“The people who will be wringing their hands are whistle-blowers who know about illegal activity because they were involved in it — they now have a very powerful incentive not to come forward unless and until they get immunity from the Justice Department,” Kappel said.
Still, several ethics attorneys suggested that there are not widespread violations of the revolving-door rules on the Hill.
“I think there’s a lot of people who leave and exercise good-faith judgment in complying with it. ... Most people are aware of it and try to follow it,” Brand said.
Both the House and Senate maintain public databases listing former Members and aides, along with the active dates of their lobbying bans.
In addition, both chambers’ ethics committees conduct periodic ethics briefings for staff, including details on the post-employment restrictions, and issue annual reminders on the rules.
Even if the Hampton saga is unusual by K Street standards, lobbyists said they are mindful of their revolving-door restrictions and that violations carry criminal penalties.
“We take it very seriously; the rules are clear,” said Bob Siggins, the former chief of staff to then-Rep. Earl Pomeroy (D-N.D.). Both Siggins and Pomeroy joined the lobbying and law firm Alston & Bird after Pomeroy lost in the 2010 midterm elections.
Pomeroy is under a one-year ban from lobbying Congress, but Siggins faces no restrictions since he would have been forbidden only from lobbying Pomeroy’s Congressional office.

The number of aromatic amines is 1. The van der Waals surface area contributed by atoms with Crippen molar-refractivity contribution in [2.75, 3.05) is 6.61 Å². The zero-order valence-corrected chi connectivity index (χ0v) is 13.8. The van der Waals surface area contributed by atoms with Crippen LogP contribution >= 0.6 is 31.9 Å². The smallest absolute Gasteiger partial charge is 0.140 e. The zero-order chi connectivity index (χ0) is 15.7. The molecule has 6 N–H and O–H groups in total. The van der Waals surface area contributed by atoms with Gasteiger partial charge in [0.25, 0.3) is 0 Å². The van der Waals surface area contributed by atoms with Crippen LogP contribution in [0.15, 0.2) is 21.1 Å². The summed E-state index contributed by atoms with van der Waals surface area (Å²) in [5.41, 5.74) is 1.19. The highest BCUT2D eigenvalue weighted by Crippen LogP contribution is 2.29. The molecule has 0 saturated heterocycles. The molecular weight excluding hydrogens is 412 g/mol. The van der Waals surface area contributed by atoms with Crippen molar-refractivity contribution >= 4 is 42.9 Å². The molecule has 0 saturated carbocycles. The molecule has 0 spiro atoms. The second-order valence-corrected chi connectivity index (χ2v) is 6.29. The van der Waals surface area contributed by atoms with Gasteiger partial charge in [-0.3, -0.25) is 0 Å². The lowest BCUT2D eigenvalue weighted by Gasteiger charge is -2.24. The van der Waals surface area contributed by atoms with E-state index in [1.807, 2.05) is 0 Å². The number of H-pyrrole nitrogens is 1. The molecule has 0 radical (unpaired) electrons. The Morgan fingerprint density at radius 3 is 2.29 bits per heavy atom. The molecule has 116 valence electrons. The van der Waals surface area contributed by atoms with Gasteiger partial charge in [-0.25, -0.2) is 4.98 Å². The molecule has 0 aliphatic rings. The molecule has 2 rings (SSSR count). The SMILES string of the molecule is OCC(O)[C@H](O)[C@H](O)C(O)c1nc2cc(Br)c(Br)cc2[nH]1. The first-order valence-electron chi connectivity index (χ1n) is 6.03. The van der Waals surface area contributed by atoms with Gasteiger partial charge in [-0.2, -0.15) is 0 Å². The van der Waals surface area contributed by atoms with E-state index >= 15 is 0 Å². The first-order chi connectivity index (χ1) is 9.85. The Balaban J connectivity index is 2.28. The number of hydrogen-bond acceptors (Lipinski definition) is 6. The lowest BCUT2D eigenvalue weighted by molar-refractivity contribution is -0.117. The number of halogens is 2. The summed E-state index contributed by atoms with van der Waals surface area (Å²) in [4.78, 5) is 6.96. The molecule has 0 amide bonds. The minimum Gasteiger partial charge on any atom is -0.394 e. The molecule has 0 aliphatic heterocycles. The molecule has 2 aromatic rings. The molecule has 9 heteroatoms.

Still, Siggins said he wanted to make sure he was completely clear on the rules, so he sat down with advisers on the House Ethics Committee before he checked out of the Capitol.
“I wanted to hear from them that there wasn’t some little thing that I didn’t remember,” he said.
Pomeroy and others subject to a ban, Siggins added, are cautious. “There’s no wink and a nod. We know the penalties,” he said.
Kathryn Lehman, a top GOP lobbyist at Holland & Knight, has long been free of her cooling-off period. But her shop has made several hires this year and must work around new lobbyists’ restrictions, she said.
In one example, the firm’s new senior policy adviser, Kerry Feehery, is prohibited from lobbying the Senate.
“It’s almost a cultural issue because not only does the person who’s under the ban need to be aware, but really everybody else that you’re working with needs to be aware,” Lehman said. “People will ask Kerry to do stuff, and she’ll have to say or I’ll have to say, ‘She can’t do that.’ You don’t want to embarrass yourself, your firm or the people you used to work for.”
Lehman said one year seems like the appropriate ban, but that didn’t stop her from celebrating when her own cooling-off period ended.
“I had a happy hour the day my lobbying ban was up,” she said.
Rep. Elijah Cummings, D-Md., right, hugs Harold Schaitberger, General President of the International Association of Fire Fighters, after the Congressman spoke at the IAFF's Legislative Conference General Session at the Hyatt Regency on Capitol Hill, March 9, 2015. The day featured addresses by members of Congress and Vice President Joe Biden.